The trip was emotionally demanding as well. The story of Manzanar is so powerful it got the better of me for a second time, and recalling my trip with my mother’s ashes as I sat having lunch in Tahoe City brought a tinge of sadness, too. Of course, the raw emotions of being in Las Vegas so soon after the travesty that occurred there was more than sorrowful. You could not help but hurt along with everyone else in the city. Then I realized, too, that had I been able to stick to my original plan, I would have been in Las Vegas about 12 hours before all of that sheer terror happened.
All that aside, the trip was a very rewarding one. I met some really interesting people from all over the world along the way, and learned some helpful photography tips from a professional. I got smarter about my equipment and learned there’s still room for improvement when it comes to compositions (a number of my 768 images looked better through the viewfinder than they do on the screen). I also learned that, on such a tight schedule, you can’t always be shooting in the “golden hour” or the “blue hour”; if you want the shot, you sometimes have to take it with the light you have.
The greatest reward for me, though, came from being in some truly sublime places and having an overwhelming sense of peace while there. Standing in solitude in the pre-dawn darkness under that canopy of stars, touching the bark of a tree that was alive a thousand or more years before the birth of Christ, or gazing into the crystal clear depths of one of our most pristine lakes makes you completely forget about silly little things like midnight basketball playing neighbors, getting stuck in traffic, and, yes, even cancer.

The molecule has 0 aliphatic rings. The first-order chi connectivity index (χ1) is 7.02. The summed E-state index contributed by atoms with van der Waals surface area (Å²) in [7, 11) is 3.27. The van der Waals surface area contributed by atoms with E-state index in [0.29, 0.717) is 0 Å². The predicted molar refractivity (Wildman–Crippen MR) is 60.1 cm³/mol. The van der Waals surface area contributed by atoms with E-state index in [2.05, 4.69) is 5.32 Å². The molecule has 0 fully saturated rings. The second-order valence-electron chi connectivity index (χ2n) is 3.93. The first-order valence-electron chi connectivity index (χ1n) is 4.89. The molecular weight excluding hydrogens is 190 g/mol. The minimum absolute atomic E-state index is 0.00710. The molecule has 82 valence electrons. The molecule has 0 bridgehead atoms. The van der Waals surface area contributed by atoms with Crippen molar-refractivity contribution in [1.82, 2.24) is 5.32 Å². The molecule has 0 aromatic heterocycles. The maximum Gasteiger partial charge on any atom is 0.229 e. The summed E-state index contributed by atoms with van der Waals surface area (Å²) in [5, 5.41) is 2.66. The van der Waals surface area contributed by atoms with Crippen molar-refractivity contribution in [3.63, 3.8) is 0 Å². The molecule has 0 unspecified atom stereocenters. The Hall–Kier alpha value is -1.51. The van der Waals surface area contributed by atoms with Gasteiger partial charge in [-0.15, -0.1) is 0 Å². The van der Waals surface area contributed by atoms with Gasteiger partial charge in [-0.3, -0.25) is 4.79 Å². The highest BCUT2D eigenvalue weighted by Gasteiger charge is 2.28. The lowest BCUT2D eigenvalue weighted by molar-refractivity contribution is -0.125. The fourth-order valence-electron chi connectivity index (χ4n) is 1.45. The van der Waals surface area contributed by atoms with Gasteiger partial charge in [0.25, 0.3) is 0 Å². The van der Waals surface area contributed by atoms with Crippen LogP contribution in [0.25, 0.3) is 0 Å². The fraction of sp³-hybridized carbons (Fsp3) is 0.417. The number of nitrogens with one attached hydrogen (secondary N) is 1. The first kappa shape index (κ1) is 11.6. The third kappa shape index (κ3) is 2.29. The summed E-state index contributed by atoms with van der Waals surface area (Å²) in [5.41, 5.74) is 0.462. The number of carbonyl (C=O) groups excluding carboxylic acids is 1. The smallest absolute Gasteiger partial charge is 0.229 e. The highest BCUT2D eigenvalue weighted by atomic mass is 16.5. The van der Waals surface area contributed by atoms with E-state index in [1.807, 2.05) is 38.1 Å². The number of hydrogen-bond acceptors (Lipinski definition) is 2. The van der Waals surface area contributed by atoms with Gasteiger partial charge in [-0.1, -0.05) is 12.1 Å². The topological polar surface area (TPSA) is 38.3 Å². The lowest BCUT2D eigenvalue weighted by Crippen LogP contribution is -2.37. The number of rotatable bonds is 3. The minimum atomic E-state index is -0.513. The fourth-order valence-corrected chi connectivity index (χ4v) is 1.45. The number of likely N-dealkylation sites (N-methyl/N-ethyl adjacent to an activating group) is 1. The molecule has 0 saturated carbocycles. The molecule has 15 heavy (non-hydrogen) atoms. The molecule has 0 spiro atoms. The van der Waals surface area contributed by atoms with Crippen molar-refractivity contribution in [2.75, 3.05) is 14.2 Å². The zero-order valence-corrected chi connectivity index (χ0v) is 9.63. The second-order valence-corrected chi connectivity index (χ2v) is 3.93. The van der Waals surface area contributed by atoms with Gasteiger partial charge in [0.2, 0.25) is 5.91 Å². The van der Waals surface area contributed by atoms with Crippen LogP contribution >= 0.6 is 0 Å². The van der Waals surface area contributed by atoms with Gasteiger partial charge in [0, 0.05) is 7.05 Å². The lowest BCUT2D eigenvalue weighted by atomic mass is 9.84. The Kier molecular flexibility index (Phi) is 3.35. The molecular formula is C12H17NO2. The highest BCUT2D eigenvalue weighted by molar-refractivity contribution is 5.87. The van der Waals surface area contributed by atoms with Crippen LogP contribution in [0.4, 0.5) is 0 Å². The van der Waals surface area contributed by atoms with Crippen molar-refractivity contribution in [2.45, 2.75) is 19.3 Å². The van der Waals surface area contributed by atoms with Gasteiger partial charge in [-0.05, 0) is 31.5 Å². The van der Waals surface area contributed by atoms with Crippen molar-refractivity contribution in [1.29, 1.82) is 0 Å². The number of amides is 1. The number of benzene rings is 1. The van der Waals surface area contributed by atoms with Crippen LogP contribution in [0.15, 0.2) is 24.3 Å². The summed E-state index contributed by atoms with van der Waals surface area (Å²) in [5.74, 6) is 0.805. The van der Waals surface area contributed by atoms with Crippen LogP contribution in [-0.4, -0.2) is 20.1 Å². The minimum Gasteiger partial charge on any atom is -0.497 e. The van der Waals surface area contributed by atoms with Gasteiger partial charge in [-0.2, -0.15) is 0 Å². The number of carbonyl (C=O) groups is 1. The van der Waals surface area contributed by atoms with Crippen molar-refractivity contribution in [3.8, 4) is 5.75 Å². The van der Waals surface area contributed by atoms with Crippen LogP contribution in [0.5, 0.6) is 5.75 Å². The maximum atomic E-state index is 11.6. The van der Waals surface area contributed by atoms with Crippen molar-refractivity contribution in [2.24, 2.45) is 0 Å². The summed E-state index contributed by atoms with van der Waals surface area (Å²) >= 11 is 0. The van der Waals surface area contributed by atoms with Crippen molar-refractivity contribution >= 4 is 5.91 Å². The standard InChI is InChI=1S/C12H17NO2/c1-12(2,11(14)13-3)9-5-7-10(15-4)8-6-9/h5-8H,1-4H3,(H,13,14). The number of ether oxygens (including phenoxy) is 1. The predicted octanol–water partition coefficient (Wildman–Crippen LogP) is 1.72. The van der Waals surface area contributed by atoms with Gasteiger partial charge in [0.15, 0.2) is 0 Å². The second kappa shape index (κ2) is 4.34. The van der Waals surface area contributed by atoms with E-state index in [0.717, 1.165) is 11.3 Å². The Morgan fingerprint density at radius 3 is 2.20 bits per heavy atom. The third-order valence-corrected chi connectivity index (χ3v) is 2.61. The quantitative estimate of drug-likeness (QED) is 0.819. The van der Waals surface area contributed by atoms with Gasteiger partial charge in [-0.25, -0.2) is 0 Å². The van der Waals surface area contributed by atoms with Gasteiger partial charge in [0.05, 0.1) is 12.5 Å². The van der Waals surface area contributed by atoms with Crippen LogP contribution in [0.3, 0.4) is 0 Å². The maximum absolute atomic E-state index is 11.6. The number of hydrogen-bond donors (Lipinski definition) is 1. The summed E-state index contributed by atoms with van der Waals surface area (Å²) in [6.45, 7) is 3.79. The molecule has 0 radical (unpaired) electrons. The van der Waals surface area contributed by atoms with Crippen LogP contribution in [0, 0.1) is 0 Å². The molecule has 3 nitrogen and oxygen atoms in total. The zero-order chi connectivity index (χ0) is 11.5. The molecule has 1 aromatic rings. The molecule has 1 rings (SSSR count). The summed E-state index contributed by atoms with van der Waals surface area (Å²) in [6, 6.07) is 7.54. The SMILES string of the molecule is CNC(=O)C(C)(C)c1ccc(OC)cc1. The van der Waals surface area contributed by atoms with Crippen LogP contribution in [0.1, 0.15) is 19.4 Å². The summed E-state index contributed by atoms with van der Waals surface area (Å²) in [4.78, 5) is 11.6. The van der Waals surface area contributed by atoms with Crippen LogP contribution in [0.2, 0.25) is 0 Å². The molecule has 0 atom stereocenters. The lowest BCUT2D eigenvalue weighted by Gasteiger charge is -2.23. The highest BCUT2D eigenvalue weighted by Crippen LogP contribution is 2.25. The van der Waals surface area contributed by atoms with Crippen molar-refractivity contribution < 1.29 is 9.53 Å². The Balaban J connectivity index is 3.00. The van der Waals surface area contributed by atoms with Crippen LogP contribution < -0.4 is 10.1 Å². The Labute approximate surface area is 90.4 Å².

I wouldn’t change a thing about this trip—except maybe not eat the whole lasagna in one meal.
Total Distance Traveled: 2,063 miles / 3.320 km
Total Driving Time: 45:32 hours:minutes
Fuel Consumption: 28.3 mpg / 8.3 L/100 km
Average Speed: 46.5 mph / 74.9 km/h
Highest elevation: 10,040 feet / 3.060 m
Lowest elevation: -70 feet / -21 m
Coldest Temperature: 24°F / -4.4° C
Hottest Temperature: 101°F / 38°C